They say that luck favors the prepared. I say: “You are what you’re ready for.”
There are many similar mantras that get slung by the Boy Scouts: “Be Prepared” or the tactical type, “Always Be Ready.” Both of these terms imply a state of readiness in preparation for an emergency, attack, or survival situation, but neither address the disaster that most of us are already right in the middle of. The disaster of an unadventurous life. To understand my point, as well as this philosophy, you’ll first need to ask yourself the question “Who do you want to be ready to be?”
If a “magician” is standing on a stage without any of his props, is he a magician or is he just a guy standing on a stage? Is a person who is trained in neurosurgery a neurosurgeon if she has no access to operating rooms or surgical instruments?
If an outdoorsmen is driving home from work with nothing more than a briefcase, coffee breath and a stiff neck, is he really an outdoorsman or is he a corporate stiff? Think about it… “You are what you’re ready for.”
Who are you ready to be?
For me this question hit me like a ton of bricks when I found myself in a job that required a 2.5 hour daily commute. The drive plus my work left me little space to “be” anything but my job and a commuter.
I was happy to have the space to be my job, which was that of a SEAL, but how would I continue to be all of the other things I also wanted to be? I didn’t want to just be my job, I wanted to be an outdoorsman, waterman, athlete, father, a pilot. All of the things I love versus all of the realities of life. I would have to come up with something to make it all happen.
Life as a truck
One day, after a particularly long commute home, I was just smoked. During the entire two-hour drive I was either looking to my left at the ocean or to my right at the mountains. Sitting in traffic I began to fantasize about pulling over and going surfing or mountain biking to let the traffic die down, and that’s when it hit me.
If I was “prepared” I could easily go from being a “commuter” to anything I wanted to be. If I was prepared.
From that day forward I would always have my Toyota 4Runner loaded and ready to be what I wanted to be when I wanted to be it.
You see, when I was driving home without any of my equipment, I was just a commuter; but, when I had my truck prepared properly I could be a surfer, runner or a mountain biker. All much better options than being just a “commuter.” No offense to you “commuters” out there, but I think you know what I mean.
It was that moment when I started to think about who I would be and what I would have to do to be ready to be that person. The solution was obvious, simple and it worked.
This is what I did.
I chose the top 5 things I wanted to “be” and then I outfitted my truck to support them. I no longer have to commute but I still keep my truck ready because I’ve found that when I have my stuff with me I tend to be much more active. I mean like five times more active.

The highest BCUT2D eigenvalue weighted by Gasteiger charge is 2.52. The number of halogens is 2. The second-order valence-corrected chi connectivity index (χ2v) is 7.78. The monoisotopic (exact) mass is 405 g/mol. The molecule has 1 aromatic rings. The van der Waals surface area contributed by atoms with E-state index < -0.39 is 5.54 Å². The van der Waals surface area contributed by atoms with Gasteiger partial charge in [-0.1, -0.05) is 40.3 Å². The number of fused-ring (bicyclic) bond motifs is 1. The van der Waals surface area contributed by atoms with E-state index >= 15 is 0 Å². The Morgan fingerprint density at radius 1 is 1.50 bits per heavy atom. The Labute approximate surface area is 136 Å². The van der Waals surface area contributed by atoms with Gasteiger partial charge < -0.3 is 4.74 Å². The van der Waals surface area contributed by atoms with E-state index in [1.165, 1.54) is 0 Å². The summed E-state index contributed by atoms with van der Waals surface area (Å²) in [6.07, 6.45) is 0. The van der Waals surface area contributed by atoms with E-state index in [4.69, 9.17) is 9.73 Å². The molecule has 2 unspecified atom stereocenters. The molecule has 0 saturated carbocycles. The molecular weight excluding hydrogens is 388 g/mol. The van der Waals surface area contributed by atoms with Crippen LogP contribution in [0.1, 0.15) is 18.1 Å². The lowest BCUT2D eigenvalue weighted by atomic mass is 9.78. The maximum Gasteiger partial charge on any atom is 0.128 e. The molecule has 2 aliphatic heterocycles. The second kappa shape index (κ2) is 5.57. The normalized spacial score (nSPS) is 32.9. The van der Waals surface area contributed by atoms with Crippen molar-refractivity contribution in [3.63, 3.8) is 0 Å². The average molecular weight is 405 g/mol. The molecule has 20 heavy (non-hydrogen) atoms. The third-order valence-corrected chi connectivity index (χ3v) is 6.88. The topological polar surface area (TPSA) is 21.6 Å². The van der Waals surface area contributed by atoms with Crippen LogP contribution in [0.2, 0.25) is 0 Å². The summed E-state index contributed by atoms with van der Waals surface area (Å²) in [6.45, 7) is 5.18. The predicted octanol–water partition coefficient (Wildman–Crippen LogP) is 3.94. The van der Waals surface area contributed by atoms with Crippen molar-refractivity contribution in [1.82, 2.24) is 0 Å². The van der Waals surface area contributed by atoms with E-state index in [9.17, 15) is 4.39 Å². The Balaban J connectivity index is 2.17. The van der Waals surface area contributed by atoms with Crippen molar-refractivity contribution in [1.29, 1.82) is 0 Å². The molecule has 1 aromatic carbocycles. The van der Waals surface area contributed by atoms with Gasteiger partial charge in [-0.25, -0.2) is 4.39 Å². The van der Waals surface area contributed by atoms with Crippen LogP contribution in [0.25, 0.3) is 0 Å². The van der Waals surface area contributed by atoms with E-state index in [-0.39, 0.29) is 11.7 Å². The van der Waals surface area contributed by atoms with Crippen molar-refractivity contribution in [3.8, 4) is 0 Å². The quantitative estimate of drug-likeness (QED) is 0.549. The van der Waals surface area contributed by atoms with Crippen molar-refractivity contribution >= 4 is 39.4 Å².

Here’s how I’m currently organized:
To be a Waterman:
I’ve always loved the ocean and being in it. It has always kept me centered, and it always will.
If you were to pull down the back right seat of my Tundra you will find a pair of fins, dive mask, snorkel, dive booties, dive light and a knife.
On the passenger side of the truck you will find a full-sized speargun always ready to go. And yes, my wife Belisa gets pissed when she trips over it.
On the driver’s side, laying from front to back there are two stand up paddles stashed along the floor. On top you’ll find a Standup Paddle board locked to my racks.
Since I have this equipment ready I find myself in the water, diving or paddle boarding several times a month.
To be an Outdoorsman:
Also behind the back seats—yes Tundras have a ton of space—you will find two full climbing rigs, compound bows, backpacking food, stoves and backpacks.
On the floor behind the seats there’s a full length “Blue Water” climbing rope.
About the cabin you will find shovels, multitools, gloves and warmies. All of this is always ready so that I can quickly and easily transition between worlds.
To be a Father:
As much as I love just being in the outdoors I’ve noticed that my kids don’t always remain as content with Mother Nature as I do. They seem to always want to be doing something.
For this reason I keep the truck stocked with a variety of items that make any place a playground.
In the back there’s a beach chair so that I can take them to the park or beach and just let them play.
Sandwiched in the chair when folded is one of those “Bean bag” games where you have to toss the bag in the hole. Hours and hours of fun have occurred with this alone.
Hanging behind the passenger’s front seat I keep a stunt kite ready to go. I’m not a huge fan of the wind, but when it gets gusty the kite keeps us all busy for a while.
And of course there are always surfboards!
To be an Adventurous Executive:
Yes, an “Adventurous Executive!” With the technology available to us today there is no reason to keep yourself cooped up in an office.
I’ve held online meetings and many conference calls from the comforts of the beach, mountains and deserts. There are few coffee breaks better than the ones taken on the trail or on the beach.
I keep mophie battery packs with me to keep me juiced up. I can and do work like this for days at a time.
What are you going to be?
So these are the things I wanted to “be”, but we’re all a little bit different. What you choose to be “Ready to be” is up to you and it is a choice. No longer do you have to “be” a corporate stiff, commuter or a grumpy bastard who doesn’t get out enough.
So lets here it?
This article is courtesy of The Loadout Room.